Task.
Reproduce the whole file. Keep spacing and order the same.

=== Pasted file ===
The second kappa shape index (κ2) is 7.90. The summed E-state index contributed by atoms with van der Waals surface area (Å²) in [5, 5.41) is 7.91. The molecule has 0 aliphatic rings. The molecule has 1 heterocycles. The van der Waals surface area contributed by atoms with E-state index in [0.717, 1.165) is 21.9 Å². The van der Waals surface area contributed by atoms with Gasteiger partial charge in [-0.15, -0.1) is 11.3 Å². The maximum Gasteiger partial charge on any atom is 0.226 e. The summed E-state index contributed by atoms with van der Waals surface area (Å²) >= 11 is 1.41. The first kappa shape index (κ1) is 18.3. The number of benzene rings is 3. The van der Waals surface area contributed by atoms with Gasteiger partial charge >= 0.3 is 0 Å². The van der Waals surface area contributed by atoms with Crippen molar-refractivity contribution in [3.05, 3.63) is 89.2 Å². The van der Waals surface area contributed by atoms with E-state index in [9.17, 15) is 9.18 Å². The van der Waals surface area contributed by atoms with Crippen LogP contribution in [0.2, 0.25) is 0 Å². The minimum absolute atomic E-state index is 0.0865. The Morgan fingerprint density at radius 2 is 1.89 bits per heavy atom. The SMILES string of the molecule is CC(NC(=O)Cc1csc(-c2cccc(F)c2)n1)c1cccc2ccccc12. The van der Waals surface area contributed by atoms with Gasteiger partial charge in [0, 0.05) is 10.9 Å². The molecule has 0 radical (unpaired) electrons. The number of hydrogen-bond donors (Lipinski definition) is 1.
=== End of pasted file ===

The second kappa shape index (κ2) is 7.90. The summed E-state index contributed by atoms with van der Waals surface area (Å²) in [5, 5.41) is 7.91. The molecule has 0 aliphatic rings. The molecule has 1 heterocycles. The van der Waals surface area contributed by atoms with E-state index in [0.717, 1.165) is 21.9 Å². The van der Waals surface area contributed by atoms with Gasteiger partial charge in [-0.15, -0.1) is 11.3 Å². The maximum Gasteiger partial charge on any atom is 0.226 e. The summed E-state index contributed by atoms with van der Waals surface area (Å²) >= 11 is 1.41. The first kappa shape index (κ1) is 18.3. The number of benzene rings is 3. The van der Waals surface area contributed by atoms with Gasteiger partial charge >= 0.3 is 0 Å². The van der Waals surface area contributed by atoms with Crippen molar-refractivity contribution in [3.05, 3.63) is 89.2 Å². The van der Waals surface area contributed by atoms with E-state index in [9.17, 15) is 9.18 Å². The van der Waals surface area contributed by atoms with Crippen LogP contribution in [0.2, 0.25) is 0 Å². The minimum absolute atomic E-state index is 0.0865. The Morgan fingerprint density at radius 2 is 1.89 bits per heavy atom. The SMILES string of the molecule is CC(NC(=O)Cc1csc(-c2cccc(F)c2)n1)c1cccc2ccccc12. The van der Waals surface area contributed by atoms with Gasteiger partial charge in [0, 0.05) is 10.9 Å². The molecule has 0 radical (unpaired) electrons. The number of hydrogen-bond donors (Lipinski definition) is 1.